Coat of arms of Georgia Heraldry Emblem Official Adult Apron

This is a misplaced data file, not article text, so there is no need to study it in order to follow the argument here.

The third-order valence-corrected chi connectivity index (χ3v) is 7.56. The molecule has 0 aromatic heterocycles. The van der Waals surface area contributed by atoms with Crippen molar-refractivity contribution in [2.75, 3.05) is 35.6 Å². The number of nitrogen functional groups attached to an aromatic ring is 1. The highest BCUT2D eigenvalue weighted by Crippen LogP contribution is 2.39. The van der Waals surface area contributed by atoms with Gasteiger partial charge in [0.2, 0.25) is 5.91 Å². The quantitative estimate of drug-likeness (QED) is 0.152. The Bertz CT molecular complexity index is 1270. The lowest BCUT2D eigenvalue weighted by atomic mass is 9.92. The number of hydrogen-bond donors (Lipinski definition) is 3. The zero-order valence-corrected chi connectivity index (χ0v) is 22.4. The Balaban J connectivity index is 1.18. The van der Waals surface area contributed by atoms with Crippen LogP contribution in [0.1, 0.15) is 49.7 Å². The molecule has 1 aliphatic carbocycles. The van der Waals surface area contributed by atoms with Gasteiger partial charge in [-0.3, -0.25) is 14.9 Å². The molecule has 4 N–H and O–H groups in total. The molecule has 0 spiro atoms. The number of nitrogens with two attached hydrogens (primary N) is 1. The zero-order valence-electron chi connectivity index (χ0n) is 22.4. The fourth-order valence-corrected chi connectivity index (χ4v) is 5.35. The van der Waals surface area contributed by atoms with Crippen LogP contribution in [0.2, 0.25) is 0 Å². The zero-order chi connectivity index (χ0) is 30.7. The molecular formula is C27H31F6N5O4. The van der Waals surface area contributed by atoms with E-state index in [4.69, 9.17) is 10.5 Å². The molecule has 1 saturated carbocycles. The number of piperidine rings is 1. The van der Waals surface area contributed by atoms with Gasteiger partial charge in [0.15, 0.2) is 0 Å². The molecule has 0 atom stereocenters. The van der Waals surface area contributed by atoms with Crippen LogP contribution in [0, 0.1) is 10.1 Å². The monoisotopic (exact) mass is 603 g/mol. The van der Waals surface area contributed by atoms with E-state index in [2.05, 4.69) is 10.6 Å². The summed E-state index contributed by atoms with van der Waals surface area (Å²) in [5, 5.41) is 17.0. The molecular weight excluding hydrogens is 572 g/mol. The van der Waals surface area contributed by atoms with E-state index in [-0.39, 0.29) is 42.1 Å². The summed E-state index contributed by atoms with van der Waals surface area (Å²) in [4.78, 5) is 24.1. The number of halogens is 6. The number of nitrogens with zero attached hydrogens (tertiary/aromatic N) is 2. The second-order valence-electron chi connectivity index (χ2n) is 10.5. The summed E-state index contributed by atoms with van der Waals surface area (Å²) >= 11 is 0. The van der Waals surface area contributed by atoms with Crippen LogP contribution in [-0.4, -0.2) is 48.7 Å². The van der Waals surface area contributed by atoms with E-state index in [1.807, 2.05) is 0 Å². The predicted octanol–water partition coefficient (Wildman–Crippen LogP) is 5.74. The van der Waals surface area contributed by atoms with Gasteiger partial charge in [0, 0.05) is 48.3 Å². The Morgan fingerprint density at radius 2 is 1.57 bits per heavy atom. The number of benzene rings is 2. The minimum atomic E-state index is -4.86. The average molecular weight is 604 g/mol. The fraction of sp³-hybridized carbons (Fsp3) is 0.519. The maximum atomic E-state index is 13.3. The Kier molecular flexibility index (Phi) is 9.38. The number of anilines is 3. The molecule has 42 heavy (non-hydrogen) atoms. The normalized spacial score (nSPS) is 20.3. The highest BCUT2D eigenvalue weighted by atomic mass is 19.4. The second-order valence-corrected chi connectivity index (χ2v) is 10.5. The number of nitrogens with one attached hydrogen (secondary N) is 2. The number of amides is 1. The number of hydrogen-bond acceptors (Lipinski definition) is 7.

Georgia (Georgian: საქართველო, IPA: [sɑkʰɑrtʰvɛlɔ] ; English pronunciation: /ˈdʒɔrdʒə/ ) is a country in the Caucasus region of Eurasia. Situated at the juncture of Eastern Europe and Western Asia, it is bounded to the west by the Black Sea, to the north by Russia, to the south by Turkey and Armenia, and to the east by Azerbaijan. Georgia covers a territory of 69,700 km² and its population is 4.26 million. The history of Georgia can be traced back to the ancient kingdoms of Colchis and Iberia, and it was one of the first countries to adopt Christianity in the 4th century. Georgia reached the peak of its political and economic strength during the reign of King David and Queen Tamar in 11th and 12th century. At the beginning of the 19th century, Georgia was annexed by the Russian Empire. After a brief period of independence following the Russian Revolution of 1917, Georgia was invaded by Bolshevik armies in 1921 and incorporated into the Soviet Union in 1922. The independence of Georgia was restored in 1991. Like many post-communist countries, Georgia suffered from the economic crisis and civil unrest during the 1990s. After the Rose Revolution, the new political leadership introduced democratic reforms but the foreign investment and economic growth which followed initially have slackened substantially since. Georgia's constitution is that of a representative democracy, though Freedom House has stated that the country is "not an elective democracy" , (a claim disputed by the Georgian authorities), organized as a unitary, semi-presidential republic. It is currently a member of the United Nations, the Council of Europe, the World Trade Organization, the Organization of the Black Sea Economic Cooperation, the Community of Democratic Choice, and GUAM Organization for Democracy and Economic Development. The country aspires to join NATO and the European Union. In August 2008, Georgia engaged in an armed conflict with Russia and separatist groups from South Ossetia and Abkhazia. In the aftermath of the conflict, Russia recognized South Ossetia and Abkhazia as independent states, but at present only Nauru, Nicaragua, the de facto independent republic of Transnistria, and Venezuela have followed suit. On August 28, 2008, the Parliament of Georgia passed a resolution declaring Abkhazia and South Ossetia "Russian-occupied territories". Historically, they were used by knights to identify them apart from enemy soldiers. In Continental Europe, commoners were able to adopt burgher arms. Unlike seals and emblems, coats of arms have a formal description that is expressed as a blazon. In the 21st century, coats of arms are still in use by a variety of institutions and individuals (for example several have guidelines on how their coats of arms may be used and protect their use). The art of designing, displaying, describing and recording arms is called heraldry. The use of coats of arms by countries, states, provinces, towns and villages is called civic heraldry. In the heraldic traditions of England and Scotland an individual, rather than a family, had a coat of arms. In those traditions coats of arms are legal property transmitted from father to son; wives and daughters could also bear arms modified to indicate their relation to the current holder of the arms. Undifferenced arms are used only by one person at any given time. Other descendants of the original bearer could bear the ancestral arms only with some difference: usually a color change or the addition of a distinguishing charge. One such charge is the label, which in British usage (outside the Royal Family) is now always the mark of an heir apparent. Because of their importance in identification, particularly in seals on legal documents, the use of arms was strictly regulated; few countries continue in this today. This has been carried out by heralds and the study of coats of arms is therefore called "heraldry". Some other traditions (e.g., Polish heraldry) are less restrictive — allowing, for example, all members of a dynastic house or family to use the same arms, although one or more elements may be reserved to the head of the house. In time, the use of arms spread from military entities to educational institutes, and other establishments. According to a design institute article, "The modern logo and corporate livery have evolved from the battle standard and military uniform of medieval times". In his book, The Visual Culture of Violence in the Late Middle Ages, Valentin Groebner argues that the images composed on coats of arms are in many cases designed to convey a feeling of power and strength, often in military terms. The author Helen Stuart argues that some coats of arms were a form of corporate logo. Museums on medieval armory also point out that as emblems they may be viewed as precursors to the corporate logos of modern society, used for group identity formation. Note that not all personal or corporate insignia are heraldic, though they may share many features. For example, flags are used to identify ships (where they are called ensigns), embassies and such, and they use the same colors and designs found in heraldry, but they are not usually considered to be heraldic. A country may have both a national flag and a national coat of arms, and the two may not look alike at all. For example, the flag of Scotland (St Andrew's Cross) has a white saltire on a blue field, but the royal arms of Scotland has a red lion within a double tressure on a gold (or) field. The Great Seal of the United States is often said to be the coat of arms of the United States. The blazon ("Paleways of 13 pieces, argent and gules; a chief, azure") is intentionally to preserve the symbolic number 13. Most American states generally have seals, which fill the role of a coat of arms. However, the state of Vermont (founded as the independent Vermont Republic) follows the American convention of assigning use of a seal for authenticating official state documents and also has its own separate coat of arms. Many American social and especially organizations, use coats of arms in their symbolism. These arms vary widely in their level of adherence to European heraldic tradition. Organizations formed outside the United States with U.S. membership also may have a coat of arms. Roman Catholic dioceses and cathedrals have a coat of arms.